Democratic nominee Joe Biden’s presidential campaign is aiming to spend heavily on TV ads in the run up to the election and will also utilise 60-second spots, all of which stands in contrast to the Trump campaign.

In money terms, Biden’s team said it will spend $220 million on TV over the next three months, with a further $60 million being earmarked for digital ads, the Financial Times reported, including on video streaming services, podcasting platforms, online and mobile gaming sites and website banner advertising slots.

The Trump campaign is reported to have $151 million in ads reserved through to Election Day; and it continues to make use of Facebook, which, The Atlantic noted recently, has “wired a machine into electoral decision making”.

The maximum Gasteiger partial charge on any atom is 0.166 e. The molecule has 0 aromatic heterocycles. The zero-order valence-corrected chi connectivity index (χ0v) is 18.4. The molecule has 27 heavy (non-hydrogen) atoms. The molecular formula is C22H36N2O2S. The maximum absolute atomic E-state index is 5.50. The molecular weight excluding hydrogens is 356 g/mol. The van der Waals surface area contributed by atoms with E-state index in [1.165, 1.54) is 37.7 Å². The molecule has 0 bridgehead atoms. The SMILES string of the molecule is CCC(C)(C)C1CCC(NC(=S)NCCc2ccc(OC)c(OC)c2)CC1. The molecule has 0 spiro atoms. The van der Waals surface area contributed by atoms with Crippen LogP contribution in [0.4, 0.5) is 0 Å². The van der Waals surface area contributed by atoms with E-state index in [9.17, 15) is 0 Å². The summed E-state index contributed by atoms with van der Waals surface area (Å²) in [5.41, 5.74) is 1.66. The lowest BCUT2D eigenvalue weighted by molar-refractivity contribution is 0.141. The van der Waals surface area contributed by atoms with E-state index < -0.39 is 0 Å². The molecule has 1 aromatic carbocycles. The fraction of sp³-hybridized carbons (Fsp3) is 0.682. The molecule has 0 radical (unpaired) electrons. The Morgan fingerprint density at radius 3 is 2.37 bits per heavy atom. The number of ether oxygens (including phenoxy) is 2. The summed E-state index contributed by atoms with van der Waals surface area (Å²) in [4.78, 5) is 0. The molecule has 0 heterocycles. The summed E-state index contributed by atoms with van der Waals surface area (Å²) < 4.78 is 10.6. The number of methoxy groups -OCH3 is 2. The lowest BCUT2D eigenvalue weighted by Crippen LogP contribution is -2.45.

“Trump spends tens of millions of dollars on Facebook marketing,” wrote Ian Bogost and Alexis C. Madrigal. “But his boring, forgettable ads work so well because his campaign has been willing to cede control to Facebook’s ad-buying machinery, and then to cultivate the results into even more Facebook ads.”

That has been a winning formula. Biden’s approach seems likely to be more conventional, with national ads around sporting and news events and ads targeted at particular ethnic groups. And many of these will take the form of 60-second slots, according to aides (Advertising Analytics data shows 36% of the Biden campaign ad spend so far has been on such longer form ads compared to 1% of the Trump campaign’s).

Biden will also speak in his own voice about the issues facing the country, Bloomberg Quint reported.

“A key component of our message that differentiates us from the president is that we are speaking clearly and directly to the crisis at hand,” explained chief strategist Mike Donilon. “It goes to the issue of leadership and a reassuring presence.”

Sourced from Financial Times, Bloomberg Quint, The Atlantic; additional content by WARC staff